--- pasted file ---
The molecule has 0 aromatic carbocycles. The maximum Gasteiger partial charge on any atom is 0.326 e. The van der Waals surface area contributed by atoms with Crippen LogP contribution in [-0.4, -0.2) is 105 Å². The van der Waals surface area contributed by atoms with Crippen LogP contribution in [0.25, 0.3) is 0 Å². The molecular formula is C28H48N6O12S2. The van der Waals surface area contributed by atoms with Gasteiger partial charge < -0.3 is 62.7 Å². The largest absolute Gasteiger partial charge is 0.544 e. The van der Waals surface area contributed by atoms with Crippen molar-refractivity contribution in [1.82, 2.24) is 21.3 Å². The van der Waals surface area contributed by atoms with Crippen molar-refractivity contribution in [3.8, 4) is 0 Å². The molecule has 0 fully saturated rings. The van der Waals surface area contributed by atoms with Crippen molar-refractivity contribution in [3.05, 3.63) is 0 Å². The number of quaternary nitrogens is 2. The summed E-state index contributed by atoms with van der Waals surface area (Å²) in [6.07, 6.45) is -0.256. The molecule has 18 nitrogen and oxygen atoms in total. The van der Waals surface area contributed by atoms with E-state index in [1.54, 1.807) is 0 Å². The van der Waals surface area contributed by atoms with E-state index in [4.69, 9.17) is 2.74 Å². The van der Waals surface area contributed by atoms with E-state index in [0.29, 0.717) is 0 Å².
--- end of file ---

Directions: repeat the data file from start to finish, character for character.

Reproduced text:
The molecule has 0 aromatic carbocycles. The maximum Gasteiger partial charge on any atom is 0.326 e. The van der Waals surface area contributed by atoms with Crippen LogP contribution in [-0.4, -0.2) is 105 Å². The van der Waals surface area contributed by atoms with Crippen LogP contribution in [0.25, 0.3) is 0 Å². The molecular formula is C28H48N6O12S2. The van der Waals surface area contributed by atoms with Gasteiger partial charge < -0.3 is 62.7 Å². The largest absolute Gasteiger partial charge is 0.544 e. The van der Waals surface area contributed by atoms with Crippen molar-refractivity contribution in [1.82, 2.24) is 21.3 Å². The van der Waals surface area contributed by atoms with Crippen molar-refractivity contribution in [3.8, 4) is 0 Å². The molecule has 0 fully saturated rings. The van der Waals surface area contributed by atoms with Crippen molar-refractivity contribution in [3.05, 3.63) is 0 Å². The number of quaternary nitrogens is 2. The summed E-state index contributed by atoms with van der Waals surface area (Å²) in [6.07, 6.45) is -0.256. The molecule has 18 nitrogen and oxygen atoms in total. The van der Waals surface area contributed by atoms with E-state index in [1.54, 1.807) is 0 Å². The van der Waals surface area contributed by atoms with E-state index in [4.69, 9.17) is 2.74 Å². The van der Waals surface area contributed by atoms with E-state index in [0.29, 0.717) is 0 Å².